Photographic society exhibition Peterborough Photographic Society will be hosting an exhibition at Peterborough Garden Park from Saturday 31 August to Sunday 1 September. This is a great opportunity for people interested in photography to look at locally created work and speak to Society members about their work and photography in general. Those interested in joining the Society are invited to an open evening on Tuesday 3 September at 7.30 in The Parkway Sports and Social Club in Peterborough. For more information, visit the website

Football fun in the holidays One Touch Football is running some Football Fun/Development days and Mini Olympics Sports days in Peterborough this summer. The football courses, lead by Glenn Vaughan, will take place at The Riverside Pavilion, Candy Street, Woodston, on August 13, 14, 15, 28, 29 and 30 August. The cost is £15 for the first day, £13 thereafter, and the courses are open to children aged 4 -12. The Mini Olympics days will be held at The Nene Valley School, Sugar Way, Peterborough, dates to be confirmed. To find out more or to complete an online booking form, visit www.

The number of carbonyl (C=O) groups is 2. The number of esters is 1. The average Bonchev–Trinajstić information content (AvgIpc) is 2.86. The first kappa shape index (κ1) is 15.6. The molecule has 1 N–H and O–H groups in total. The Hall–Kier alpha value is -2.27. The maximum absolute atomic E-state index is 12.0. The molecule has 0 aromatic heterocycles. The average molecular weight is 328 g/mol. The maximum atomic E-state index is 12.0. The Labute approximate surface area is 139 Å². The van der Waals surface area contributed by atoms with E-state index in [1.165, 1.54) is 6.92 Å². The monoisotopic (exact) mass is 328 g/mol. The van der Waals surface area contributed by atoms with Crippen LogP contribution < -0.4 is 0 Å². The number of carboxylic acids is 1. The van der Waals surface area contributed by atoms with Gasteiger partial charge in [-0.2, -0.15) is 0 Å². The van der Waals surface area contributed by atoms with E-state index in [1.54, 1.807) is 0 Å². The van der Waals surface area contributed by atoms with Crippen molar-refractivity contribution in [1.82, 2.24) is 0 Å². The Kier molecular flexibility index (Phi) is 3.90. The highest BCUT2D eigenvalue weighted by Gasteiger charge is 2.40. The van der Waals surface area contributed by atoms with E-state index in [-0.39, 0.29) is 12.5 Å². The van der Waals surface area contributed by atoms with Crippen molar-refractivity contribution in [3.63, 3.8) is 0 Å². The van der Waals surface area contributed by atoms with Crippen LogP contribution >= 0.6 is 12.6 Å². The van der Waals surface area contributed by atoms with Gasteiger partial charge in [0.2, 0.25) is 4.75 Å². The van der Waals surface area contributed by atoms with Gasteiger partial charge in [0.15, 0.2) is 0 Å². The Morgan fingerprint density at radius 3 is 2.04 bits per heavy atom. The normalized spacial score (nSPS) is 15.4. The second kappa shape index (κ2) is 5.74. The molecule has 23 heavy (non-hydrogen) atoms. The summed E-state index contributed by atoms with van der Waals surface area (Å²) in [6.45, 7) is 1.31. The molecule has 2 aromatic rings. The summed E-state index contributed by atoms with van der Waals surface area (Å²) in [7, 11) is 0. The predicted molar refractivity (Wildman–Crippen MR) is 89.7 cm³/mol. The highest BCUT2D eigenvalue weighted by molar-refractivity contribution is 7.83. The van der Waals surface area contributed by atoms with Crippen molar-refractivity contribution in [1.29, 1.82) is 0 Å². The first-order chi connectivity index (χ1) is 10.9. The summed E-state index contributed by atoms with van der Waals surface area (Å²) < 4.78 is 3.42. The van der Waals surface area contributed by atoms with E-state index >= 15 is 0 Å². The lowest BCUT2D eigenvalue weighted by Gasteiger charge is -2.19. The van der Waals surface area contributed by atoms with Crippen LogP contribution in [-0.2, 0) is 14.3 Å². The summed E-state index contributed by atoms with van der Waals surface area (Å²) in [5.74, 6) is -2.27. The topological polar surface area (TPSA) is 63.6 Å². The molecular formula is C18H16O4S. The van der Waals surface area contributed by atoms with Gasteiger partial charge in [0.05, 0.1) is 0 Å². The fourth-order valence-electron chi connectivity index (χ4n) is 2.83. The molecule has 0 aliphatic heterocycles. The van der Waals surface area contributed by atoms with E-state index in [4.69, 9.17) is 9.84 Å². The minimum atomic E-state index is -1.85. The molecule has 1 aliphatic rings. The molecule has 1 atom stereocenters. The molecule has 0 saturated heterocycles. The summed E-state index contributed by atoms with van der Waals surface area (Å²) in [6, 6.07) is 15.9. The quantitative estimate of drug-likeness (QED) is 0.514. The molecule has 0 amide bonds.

Pumpkin Day

Saturday 26th October 11am-4pm Free family day out at Riverford on Sacrewell Farm



visit or call 01780 789700 10


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A good read